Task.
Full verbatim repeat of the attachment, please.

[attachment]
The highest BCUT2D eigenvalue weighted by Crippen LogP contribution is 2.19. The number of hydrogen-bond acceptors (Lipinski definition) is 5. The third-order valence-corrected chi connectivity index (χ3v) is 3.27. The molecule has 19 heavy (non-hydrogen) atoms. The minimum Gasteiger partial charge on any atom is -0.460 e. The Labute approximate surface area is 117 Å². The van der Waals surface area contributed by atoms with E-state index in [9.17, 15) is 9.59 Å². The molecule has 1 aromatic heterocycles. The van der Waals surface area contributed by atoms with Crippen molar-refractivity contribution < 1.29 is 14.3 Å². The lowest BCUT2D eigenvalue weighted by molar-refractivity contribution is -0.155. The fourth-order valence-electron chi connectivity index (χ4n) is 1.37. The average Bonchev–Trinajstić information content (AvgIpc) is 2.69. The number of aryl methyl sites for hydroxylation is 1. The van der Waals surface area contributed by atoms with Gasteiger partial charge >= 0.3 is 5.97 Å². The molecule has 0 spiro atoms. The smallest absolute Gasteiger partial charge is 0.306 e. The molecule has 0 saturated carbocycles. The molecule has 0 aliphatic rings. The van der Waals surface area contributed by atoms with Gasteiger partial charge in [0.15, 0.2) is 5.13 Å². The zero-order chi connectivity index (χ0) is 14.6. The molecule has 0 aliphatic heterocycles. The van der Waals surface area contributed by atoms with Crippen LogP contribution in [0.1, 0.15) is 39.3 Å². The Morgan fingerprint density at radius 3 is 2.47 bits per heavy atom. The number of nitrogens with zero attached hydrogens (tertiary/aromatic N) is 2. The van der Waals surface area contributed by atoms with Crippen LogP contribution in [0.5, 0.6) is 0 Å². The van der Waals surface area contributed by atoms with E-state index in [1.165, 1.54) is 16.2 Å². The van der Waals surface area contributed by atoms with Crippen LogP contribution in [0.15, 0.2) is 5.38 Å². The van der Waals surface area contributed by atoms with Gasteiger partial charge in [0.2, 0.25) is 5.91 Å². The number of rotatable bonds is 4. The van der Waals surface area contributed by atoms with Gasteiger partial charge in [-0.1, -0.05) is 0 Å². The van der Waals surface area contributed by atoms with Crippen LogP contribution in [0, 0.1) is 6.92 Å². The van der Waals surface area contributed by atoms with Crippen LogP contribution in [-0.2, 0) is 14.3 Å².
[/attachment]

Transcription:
The highest BCUT2D eigenvalue weighted by Crippen LogP contribution is 2.19. The number of hydrogen-bond acceptors (Lipinski definition) is 5. The third-order valence-corrected chi connectivity index (χ3v) is 3.27. The molecule has 19 heavy (non-hydrogen) atoms. The minimum Gasteiger partial charge on any atom is -0.460 e. The Labute approximate surface area is 117 Å². The van der Waals surface area contributed by atoms with E-state index in [9.17, 15) is 9.59 Å². The molecule has 1 aromatic heterocycles. The van der Waals surface area contributed by atoms with Crippen molar-refractivity contribution < 1.29 is 14.3 Å². The lowest BCUT2D eigenvalue weighted by molar-refractivity contribution is -0.155. The fourth-order valence-electron chi connectivity index (χ4n) is 1.37. The average Bonchev–Trinajstić information content (AvgIpc) is 2.69. The number of aryl methyl sites for hydroxylation is 1. The van der Waals surface area contributed by atoms with Gasteiger partial charge >= 0.3 is 5.97 Å². The molecule has 0 spiro atoms. The smallest absolute Gasteiger partial charge is 0.306 e. The molecule has 0 saturated carbocycles. The molecule has 0 aliphatic rings. The van der Waals surface area contributed by atoms with Gasteiger partial charge in [0.15, 0.2) is 5.13 Å². The zero-order chi connectivity index (χ0) is 14.6. The molecule has 0 aliphatic heterocycles. The van der Waals surface area contributed by atoms with Crippen LogP contribution in [0.1, 0.15) is 39.3 Å². The Morgan fingerprint density at radius 3 is 2.47 bits per heavy atom. The number of nitrogens with zero attached hydrogens (tertiary/aromatic N) is 2. The van der Waals surface area contributed by atoms with Crippen LogP contribution in [0.5, 0.6) is 0 Å². The van der Waals surface area contributed by atoms with E-state index in [1.165, 1.54) is 16.2 Å². The van der Waals surface area contributed by atoms with Crippen LogP contribution in [0.15, 0.2) is 5.38 Å². The van der Waals surface area contributed by atoms with Gasteiger partial charge in [0.2, 0.25) is 5.91 Å². The number of rotatable bonds is 4. The van der Waals surface area contributed by atoms with Gasteiger partial charge in [-0.1, -0.05) is 0 Å². The van der Waals surface area contributed by atoms with Crippen LogP contribution in [0, 0.1) is 6.92 Å². The van der Waals surface area contributed by atoms with Crippen LogP contribution in [-0.2, 0) is 14.3 Å².